Where Did the ‘Today Show’ Anchors Go To College?
The Today Show anchors inform millions of viewers each morning on the latest global headlines, pop news, and current trends. Each host has one of the most coveted jobs in journalism, making aspiring newsies wonder how they got to such a prime position and what colleges they may have attended.
A southern girl at heart, Kotb was born in Oklahoma and raised in West Virginia and Virginia. Hence, she graduated from Virginia Tech with bachelor’s degree in broadcast journalism, according to Good Housekeeping. Though she’s been a mainstay in New York for quite some time, Kotb started her broadcasting career as a news assistant for CBS in Cairo, Egypt in 1986.
Becoming the Today Show’s lead co-anchor in 2012, Guthrie had already been an NBC news correspondent since 2007. She earned her undergraduate degree in journalism from the University of Arizona, according to Closer Weekly. After reporting at some local television stations for a few years, Guthrie went to Georgetown University Law Center and received her Juris Doctor degree in 2002.
Fan favorite Roker graduated from the State University of New York, Oswego in 1976 with a bachelor’s in communications, and the school gave him an honorary doctorate in 1998, as reported by TV Guide. Roker began his career at NBC Cleveland affiliate WKYC in 1978, then headed to WNBC in New York. He joined the Today Show in 1996, and celebrated 40 years with NBC last December.
“From the moment I stepped foot in WKYC in Cleveland to getting a job at WNBC, I thought I’d died and gone to heaven because my parents could actually turn on the TV and see me, to being here with all of you, it’s been an amazing ride,” Roker said at his 40th celebration party.
Melvin joined the Today Show team in 2018. Majoring in government at Wofford College in Spartansburg, Melvin he interned in Washington, D.C. when he was a junior. He said working in the nation’s capital made him realize he “did not want to have anything to do with politics” after graduation, according to the Chicago Tribune.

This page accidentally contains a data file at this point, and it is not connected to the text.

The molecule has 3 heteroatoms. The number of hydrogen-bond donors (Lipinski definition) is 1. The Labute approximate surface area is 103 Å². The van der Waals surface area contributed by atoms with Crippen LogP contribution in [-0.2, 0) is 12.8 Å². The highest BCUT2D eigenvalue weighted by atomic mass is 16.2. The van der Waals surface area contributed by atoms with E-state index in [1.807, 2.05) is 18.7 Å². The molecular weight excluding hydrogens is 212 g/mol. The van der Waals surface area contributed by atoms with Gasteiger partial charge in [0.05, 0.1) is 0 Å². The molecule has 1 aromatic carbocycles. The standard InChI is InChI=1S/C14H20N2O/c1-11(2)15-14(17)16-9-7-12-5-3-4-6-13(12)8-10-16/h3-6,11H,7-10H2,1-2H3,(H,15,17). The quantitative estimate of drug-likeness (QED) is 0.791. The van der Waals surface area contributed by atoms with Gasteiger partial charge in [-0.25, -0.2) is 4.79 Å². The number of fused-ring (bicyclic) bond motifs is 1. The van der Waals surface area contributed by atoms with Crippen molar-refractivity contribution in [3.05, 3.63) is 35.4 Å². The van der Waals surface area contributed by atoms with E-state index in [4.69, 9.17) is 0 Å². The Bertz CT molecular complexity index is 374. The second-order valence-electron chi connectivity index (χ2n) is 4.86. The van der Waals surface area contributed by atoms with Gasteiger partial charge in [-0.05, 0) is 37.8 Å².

Melvin connected with NBC early on. When he was a junior at Columbia High School, he served as a teen reporter for the local affiliate, WIS News 10. Melvin received an Associated Press award for a story he did on his favorite teacher. Working at WIS also made him realize his love of journalism. “I would not be where I am right now had it not been for that,” he said as reported by the Chicago Tribune.
Jones made a point of gaining professional experience while in college. As a freshman at Northwestern University, she interned at Channel 3. Graduating from the School of Journalism, Jones was active during her time at the University. According to the Wichita Eagle, she was a member of the National Association of Black Journalists, the Alpha Kappa Alpha Sorority, and Links Inc., an international group that worked to enrich the lives of families. “Everywhere I’ve gone, I’ve tried to be authentic,” Jones said. “When I went to Northwestern, people there were impressed I had interned twice before graduating from college.”
A native New Jerseyan, Dreyer chose Rutgers University as her college destination. “I actually was thinking about going to Rutgers for engineering,” Dreyer told NBC News’ College Game Plan series. But soon the winds of change made her shift directions. “I realized there was no real field of engineering I was particularly drawn to… I ended up switching over to meteorology which made use of all of my physics and science and math classes.”
It was there that Dreyer discovered a certain weather forecasting class, motivating her to change course. “It was taking that class [Meteorology 101] that really helped me decide the major I wanted to study,” she explained. “It was a really important class to me.” She graduated in 2003 with a Bachelor of Science in meteorology.